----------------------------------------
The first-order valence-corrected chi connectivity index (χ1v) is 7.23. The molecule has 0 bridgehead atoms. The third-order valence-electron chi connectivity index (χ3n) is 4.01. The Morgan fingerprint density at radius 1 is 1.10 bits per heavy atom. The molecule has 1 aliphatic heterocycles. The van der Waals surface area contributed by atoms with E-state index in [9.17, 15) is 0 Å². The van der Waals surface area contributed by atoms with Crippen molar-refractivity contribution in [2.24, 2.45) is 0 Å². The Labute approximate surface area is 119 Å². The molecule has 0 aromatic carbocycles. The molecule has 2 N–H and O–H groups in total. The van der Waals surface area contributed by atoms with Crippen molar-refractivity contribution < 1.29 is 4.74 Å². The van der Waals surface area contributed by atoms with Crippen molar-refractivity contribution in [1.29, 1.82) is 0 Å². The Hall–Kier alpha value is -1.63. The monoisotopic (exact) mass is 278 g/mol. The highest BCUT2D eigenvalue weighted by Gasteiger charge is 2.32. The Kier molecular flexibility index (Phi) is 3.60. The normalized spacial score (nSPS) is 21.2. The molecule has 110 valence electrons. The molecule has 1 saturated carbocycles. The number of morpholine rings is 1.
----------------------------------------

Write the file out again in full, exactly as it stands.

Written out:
The first-order valence-corrected chi connectivity index (χ1v) is 7.23. The molecule has 0 bridgehead atoms. The third-order valence-electron chi connectivity index (χ3n) is 4.01. The Morgan fingerprint density at radius 1 is 1.10 bits per heavy atom. The molecule has 1 aliphatic heterocycles. The van der Waals surface area contributed by atoms with E-state index in [9.17, 15) is 0 Å². The van der Waals surface area contributed by atoms with Crippen molar-refractivity contribution in [2.24, 2.45) is 0 Å². The Labute approximate surface area is 119 Å². The molecule has 0 aromatic carbocycles. The molecule has 2 N–H and O–H groups in total. The van der Waals surface area contributed by atoms with Crippen molar-refractivity contribution < 1.29 is 4.74 Å². The van der Waals surface area contributed by atoms with Crippen molar-refractivity contribution in [1.29, 1.82) is 0 Å². The Hall–Kier alpha value is -1.63. The monoisotopic (exact) mass is 278 g/mol. The highest BCUT2D eigenvalue weighted by Gasteiger charge is 2.32. The Kier molecular flexibility index (Phi) is 3.60. The normalized spacial score (nSPS) is 21.2. The molecule has 110 valence electrons. The molecule has 1 saturated carbocycles. The number of morpholine rings is 1.